Its all in how you look at the situation, i bet you could make your current truck work till the wheels fall off .

      Matt
      M.A.K. Landscaping

      http://www.ma-klandscaping.com

      407-949-1073

      Volusia County FL
      Seminole County FL

      "Treating your property as if it were OUR own!"

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      • #4
        current truck is a 2007 with 30,000 miles and 4x4 on it, crew cab. the only downfall is this is my personal vehicle, i am just using for business purpose for this year. Also what are some suggestions for pricing of residental driveways per plow, under an hour of work.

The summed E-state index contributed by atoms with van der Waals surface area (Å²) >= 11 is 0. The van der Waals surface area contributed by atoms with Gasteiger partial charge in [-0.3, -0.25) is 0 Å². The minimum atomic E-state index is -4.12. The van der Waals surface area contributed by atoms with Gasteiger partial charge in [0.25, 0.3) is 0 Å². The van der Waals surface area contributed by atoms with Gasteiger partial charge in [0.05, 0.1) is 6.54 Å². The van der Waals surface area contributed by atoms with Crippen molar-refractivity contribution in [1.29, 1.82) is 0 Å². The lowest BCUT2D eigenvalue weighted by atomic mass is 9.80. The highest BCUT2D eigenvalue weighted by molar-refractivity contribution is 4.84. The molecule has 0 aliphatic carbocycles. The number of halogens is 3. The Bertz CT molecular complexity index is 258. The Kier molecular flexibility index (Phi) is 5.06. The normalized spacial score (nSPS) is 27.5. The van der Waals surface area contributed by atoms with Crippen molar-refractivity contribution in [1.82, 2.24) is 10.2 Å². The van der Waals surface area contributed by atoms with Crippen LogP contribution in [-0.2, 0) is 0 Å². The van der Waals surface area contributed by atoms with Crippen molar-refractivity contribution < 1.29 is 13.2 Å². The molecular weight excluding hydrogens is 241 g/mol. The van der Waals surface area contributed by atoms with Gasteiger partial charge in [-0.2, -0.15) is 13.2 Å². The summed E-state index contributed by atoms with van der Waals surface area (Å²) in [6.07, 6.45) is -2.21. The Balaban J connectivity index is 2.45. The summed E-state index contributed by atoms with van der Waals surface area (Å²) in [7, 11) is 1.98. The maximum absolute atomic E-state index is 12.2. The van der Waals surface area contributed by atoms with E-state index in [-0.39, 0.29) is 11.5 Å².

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        • #5
          Biggest problem I'm having is receiving payment for snow removal. I mean it's not like mowing where customers can just set payment out before I come on their day. So I'm either having to make another trip to pick up payment or wait for them to send it. Them sending it would be alright, but it seems like it slips their mind rather easy.


          CFD: I don't drop my blade for under $35 a drive. Most drives take under 10 minutes to clear if you want to do a good job. Now if you're going to have someone clearing walks, then I'd make it $45 a clearing. If you're doing it yourself, depending on the size of walks I'd mark up to atleast $40.
          Website: www.clslawncare.com

          http://www.facebook.com/CLsLawnCare.SnowRemoval

          Some of my work! "Like" my page.

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          • #6
            get a cheap plow